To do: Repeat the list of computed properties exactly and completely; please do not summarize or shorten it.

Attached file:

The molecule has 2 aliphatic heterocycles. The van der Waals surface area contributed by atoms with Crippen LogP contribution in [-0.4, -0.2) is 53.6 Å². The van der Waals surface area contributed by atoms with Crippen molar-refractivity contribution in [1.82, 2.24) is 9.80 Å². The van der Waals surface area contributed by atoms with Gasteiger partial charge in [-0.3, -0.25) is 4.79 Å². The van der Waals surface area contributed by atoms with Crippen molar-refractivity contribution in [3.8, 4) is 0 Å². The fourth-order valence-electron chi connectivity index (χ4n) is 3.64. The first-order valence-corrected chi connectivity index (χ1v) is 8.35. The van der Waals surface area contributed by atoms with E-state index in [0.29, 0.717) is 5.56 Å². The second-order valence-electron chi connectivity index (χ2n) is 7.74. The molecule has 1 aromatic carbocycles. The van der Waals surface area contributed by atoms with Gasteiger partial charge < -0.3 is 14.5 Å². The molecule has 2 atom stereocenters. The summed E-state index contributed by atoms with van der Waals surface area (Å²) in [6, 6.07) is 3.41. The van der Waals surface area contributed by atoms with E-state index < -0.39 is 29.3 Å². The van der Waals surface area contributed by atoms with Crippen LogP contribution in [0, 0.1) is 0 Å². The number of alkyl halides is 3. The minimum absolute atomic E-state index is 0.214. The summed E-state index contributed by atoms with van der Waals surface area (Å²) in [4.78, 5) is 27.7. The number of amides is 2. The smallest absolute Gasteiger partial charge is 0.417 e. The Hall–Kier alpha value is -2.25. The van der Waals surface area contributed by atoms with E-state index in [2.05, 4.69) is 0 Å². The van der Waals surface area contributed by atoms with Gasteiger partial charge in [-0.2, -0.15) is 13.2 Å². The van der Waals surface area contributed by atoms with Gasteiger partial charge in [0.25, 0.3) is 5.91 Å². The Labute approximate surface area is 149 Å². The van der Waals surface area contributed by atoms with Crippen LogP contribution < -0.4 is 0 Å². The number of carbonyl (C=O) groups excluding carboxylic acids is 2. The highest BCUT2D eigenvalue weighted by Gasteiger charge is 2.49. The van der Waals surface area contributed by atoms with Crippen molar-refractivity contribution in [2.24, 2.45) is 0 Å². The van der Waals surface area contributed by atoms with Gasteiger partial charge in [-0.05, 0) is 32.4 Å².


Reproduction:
The molecule has 2 aliphatic heterocycles. The van der Waals surface area contributed by atoms with Crippen LogP contribution in [-0.4, -0.2) is 53.6 Å². The van der Waals surface area contributed by atoms with Crippen molar-refractivity contribution in [1.82, 2.24) is 9.80 Å². The van der Waals surface area contributed by atoms with Gasteiger partial charge in [-0.3, -0.25) is 4.79 Å². The van der Waals surface area contributed by atoms with Crippen molar-refractivity contribution in [3.8, 4) is 0 Å². The fourth-order valence-electron chi connectivity index (χ4n) is 3.64. The first-order valence-corrected chi connectivity index (χ1v) is 8.35. The van der Waals surface area contributed by atoms with E-state index in [0.29, 0.717) is 5.56 Å². The second-order valence-electron chi connectivity index (χ2n) is 7.74. The molecule has 1 aromatic carbocycles. The van der Waals surface area contributed by atoms with Gasteiger partial charge < -0.3 is 14.5 Å². The molecule has 2 atom stereocenters. The summed E-state index contributed by atoms with van der Waals surface area (Å²) in [6, 6.07) is 3.41. The van der Waals surface area contributed by atoms with E-state index < -0.39 is 29.3 Å². The van der Waals surface area contributed by atoms with Crippen LogP contribution in [0, 0.1) is 0 Å². The number of alkyl halides is 3. The minimum absolute atomic E-state index is 0.214. The summed E-state index contributed by atoms with van der Waals surface area (Å²) in [4.78, 5) is 27.7. The number of amides is 2. The smallest absolute Gasteiger partial charge is 0.417 e. The Hall–Kier alpha value is -2.25. The van der Waals surface area contributed by atoms with E-state index in [2.05, 4.69) is 0 Å². The van der Waals surface area contributed by atoms with Gasteiger partial charge in [-0.2, -0.15) is 13.2 Å². The van der Waals surface area contributed by atoms with Gasteiger partial charge in [0.25, 0.3) is 5.91 Å². The Labute approximate surface area is 149 Å². The van der Waals surface area contributed by atoms with Crippen LogP contribution < -0.4 is 0 Å². The number of carbonyl (C=O) groups excluding carboxylic acids is 2. The highest BCUT2D eigenvalue weighted by Gasteiger charge is 2.49. The van der Waals surface area contributed by atoms with Crippen molar-refractivity contribution in [2.24, 2.45) is 0 Å². The van der Waals surface area contributed by atoms with Gasteiger partial charge in [-0.05, 0) is 32.4 Å².